How did you get into this line of work? 

I’ve always been interested in biology; science was my strong subject growing up. I knew that I loved being outside, and I loved biology, and animals, so when I went to SUNY ESF, I originally thought maybe I could be a veterinarian. And I feel so lucky having gone to that school, because it really showed me all the options that are out there in the biological sciences. From there, I got really interested in ornithology [the study of birds], and herpetology [the study of reptiles and amphibians], and I took all the macro-biology courses and just fell in love with it. ESF is an amazing school and really opened my eyes to the opportunities.

What is the most challenging thing about the work?

Time management. We have so many different projects that we do, and I love them all, but it’s challenging finding time to make sure you’re doing them on a punctual basis. One of the wonderful things about working here is that we have the freedom to choose pertinent projects, but it’s just making the time to squeeze them in with everything else that is going on. With my background in ornithology, I really want to do some reproductive success projects on specific species of birds, but that would take a lot of time. It’s something that I can do, and want to do, but it’s just finding that time. That’s definitely the hardest thing with a lot of what we do, not just in the Conservation Science department but all of the Preserve; we’re a small staff, but we all work really hard!

What personal attributes does a person need to be in your line of work?

To be a biologist or an ecologist in general, you need to have a lot of flexibility, and be able to adapt to different situations or environments. I work outside a lot, and I love it, but sometimes we work when it’s raining, there are bugs, poison ivy…  so you have to love being outside and be able to adapt to these things.

Have there been many changes or anything new in your field recently?

Population modeling is becoming a trend, as opposed to going out in the field, collecting the data and analyzing it. Population modeling is more taking other people’s data and manipulating it, doing very advanced technical models. And a big push for us this year at the DSRC [Daniel Smiley Research Center] is to let other scientists know that we have this huge data set, our phenology and other data, just sitting in our library without really being publicized. We’re trying to get that to be open-shared so that anybody can use it for publication. So we go to conferences and do presentations on it, to really just get the word out there that we have all this data available.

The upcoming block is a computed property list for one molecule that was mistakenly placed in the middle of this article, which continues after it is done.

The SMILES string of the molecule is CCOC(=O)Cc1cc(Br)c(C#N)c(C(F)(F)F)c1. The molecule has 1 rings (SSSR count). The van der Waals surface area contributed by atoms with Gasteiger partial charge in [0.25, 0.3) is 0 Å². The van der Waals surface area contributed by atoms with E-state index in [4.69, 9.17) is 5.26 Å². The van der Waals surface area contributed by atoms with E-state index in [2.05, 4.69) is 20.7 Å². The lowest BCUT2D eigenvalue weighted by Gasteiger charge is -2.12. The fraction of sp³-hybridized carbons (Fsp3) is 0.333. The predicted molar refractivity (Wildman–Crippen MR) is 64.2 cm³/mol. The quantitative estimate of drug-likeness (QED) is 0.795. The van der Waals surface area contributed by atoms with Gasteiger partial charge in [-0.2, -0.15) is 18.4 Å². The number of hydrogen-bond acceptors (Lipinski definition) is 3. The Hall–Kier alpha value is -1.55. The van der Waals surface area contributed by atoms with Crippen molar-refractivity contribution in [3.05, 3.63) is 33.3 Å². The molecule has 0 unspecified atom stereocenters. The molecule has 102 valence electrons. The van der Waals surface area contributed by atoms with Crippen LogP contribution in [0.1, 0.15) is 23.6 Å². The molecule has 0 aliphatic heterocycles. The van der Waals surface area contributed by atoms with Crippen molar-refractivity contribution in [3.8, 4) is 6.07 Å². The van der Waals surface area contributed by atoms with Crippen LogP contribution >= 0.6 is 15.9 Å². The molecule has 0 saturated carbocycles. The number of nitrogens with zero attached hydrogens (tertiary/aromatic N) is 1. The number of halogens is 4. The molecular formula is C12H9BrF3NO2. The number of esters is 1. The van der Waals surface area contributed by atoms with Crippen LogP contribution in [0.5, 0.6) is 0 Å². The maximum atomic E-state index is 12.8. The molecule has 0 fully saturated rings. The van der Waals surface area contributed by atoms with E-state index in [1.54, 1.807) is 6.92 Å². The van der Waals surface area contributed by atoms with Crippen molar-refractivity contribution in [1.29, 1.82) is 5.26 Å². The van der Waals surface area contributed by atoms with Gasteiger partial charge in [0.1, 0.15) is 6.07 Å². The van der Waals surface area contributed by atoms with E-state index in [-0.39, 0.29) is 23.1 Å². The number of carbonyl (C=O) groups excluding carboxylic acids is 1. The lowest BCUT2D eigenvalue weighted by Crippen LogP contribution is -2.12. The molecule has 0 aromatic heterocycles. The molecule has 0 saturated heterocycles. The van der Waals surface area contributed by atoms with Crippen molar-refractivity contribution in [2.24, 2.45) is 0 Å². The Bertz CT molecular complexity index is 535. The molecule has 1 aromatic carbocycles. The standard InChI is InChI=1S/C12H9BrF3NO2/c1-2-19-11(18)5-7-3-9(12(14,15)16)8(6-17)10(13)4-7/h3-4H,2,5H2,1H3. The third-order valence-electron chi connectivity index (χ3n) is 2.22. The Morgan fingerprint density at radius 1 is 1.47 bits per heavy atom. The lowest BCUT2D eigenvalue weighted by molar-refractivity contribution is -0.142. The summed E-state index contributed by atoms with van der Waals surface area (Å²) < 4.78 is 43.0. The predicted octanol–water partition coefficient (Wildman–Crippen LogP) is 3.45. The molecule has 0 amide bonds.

What advice would you give to someone
contemplating going into research ecology?

You really have to love the biological sciences. For me, I can’t imagine doing anything else. This is not just what I do, it’s who I am; a biologist. And you have to really love it, because it’s very challenging finding that permanent position in this field. There are a lot of seasonal jobs, but to find a permanent job, I would definitely say, ‘be prepared to get an advanced degree beyond your bachelor’s, and then just be patient. If you want to have that job, they’re there, but you have to persevere and be tenacious.’

But I also recommend to our interns who are graduating with their bachelor’s, to consider taking some time off afterward to do seasonal jobs or try something else to see what you’re really interested in before going to graduate school. I gained a lot of experience and learned a lot of things in the six years between ESF and getting a master’s. And when I did go back to school, I made sure that I did a lot of different things. I worked in a DNA lab, and molecular biology was very different than anything I’d been exposed to before, but I’m really glad I got that experience. And I made a point of working on different projects other than bird ecology, helping out any of my fellow students with their projects, so I could make myself well-rounded, which I also thought important to being a biologist.

Did you first come to the Preserve as an intern?

No, I was hired directly as the research ecologist. I was never even in the Hudson Valley before coming here. And I feel so lucky — beyond lucky, really — to have found the job here. Most permanent jobs in my field are out west; having a job in the Northeast is very coveted in the biological field, and the fact that I found one in New York, only three hours from where I grew up… When I graduated with my master’s degree and everybody said, ‘What are you going to do now?’ I would describe the job that I wanted, and that’s the job that I have now. How often does that happen? That’s why I still feel so lucky to be here. ++